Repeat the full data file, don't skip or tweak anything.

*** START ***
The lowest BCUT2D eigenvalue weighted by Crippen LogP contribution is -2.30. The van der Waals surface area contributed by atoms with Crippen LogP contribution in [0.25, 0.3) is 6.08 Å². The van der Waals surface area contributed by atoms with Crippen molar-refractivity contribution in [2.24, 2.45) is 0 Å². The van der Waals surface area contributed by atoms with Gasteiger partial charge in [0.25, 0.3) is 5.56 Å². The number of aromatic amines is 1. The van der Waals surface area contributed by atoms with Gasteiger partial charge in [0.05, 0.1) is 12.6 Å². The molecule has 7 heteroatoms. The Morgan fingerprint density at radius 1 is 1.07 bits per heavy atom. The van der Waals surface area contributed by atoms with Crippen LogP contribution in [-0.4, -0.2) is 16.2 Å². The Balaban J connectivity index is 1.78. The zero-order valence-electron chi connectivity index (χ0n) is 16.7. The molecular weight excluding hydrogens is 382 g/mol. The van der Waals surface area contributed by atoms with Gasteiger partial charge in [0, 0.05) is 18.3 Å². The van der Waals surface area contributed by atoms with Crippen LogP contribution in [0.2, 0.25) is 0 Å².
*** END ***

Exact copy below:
The lowest BCUT2D eigenvalue weighted by Crippen LogP contribution is -2.30. The van der Waals surface area contributed by atoms with Crippen LogP contribution in [0.25, 0.3) is 6.08 Å². The van der Waals surface area contributed by atoms with Crippen molar-refractivity contribution in [2.24, 2.45) is 0 Å². The van der Waals surface area contributed by atoms with Gasteiger partial charge in [0.25, 0.3) is 5.56 Å². The number of aromatic amines is 1. The van der Waals surface area contributed by atoms with Gasteiger partial charge in [0.05, 0.1) is 12.6 Å². The molecule has 7 heteroatoms. The Morgan fingerprint density at radius 1 is 1.07 bits per heavy atom. The van der Waals surface area contributed by atoms with Crippen LogP contribution in [-0.4, -0.2) is 16.2 Å². The Balaban J connectivity index is 1.78. The zero-order valence-electron chi connectivity index (χ0n) is 16.7. The molecular weight excluding hydrogens is 382 g/mol. The van der Waals surface area contributed by atoms with Gasteiger partial charge in [0, 0.05) is 18.3 Å². The van der Waals surface area contributed by atoms with Crippen LogP contribution in [0.2, 0.25) is 0 Å².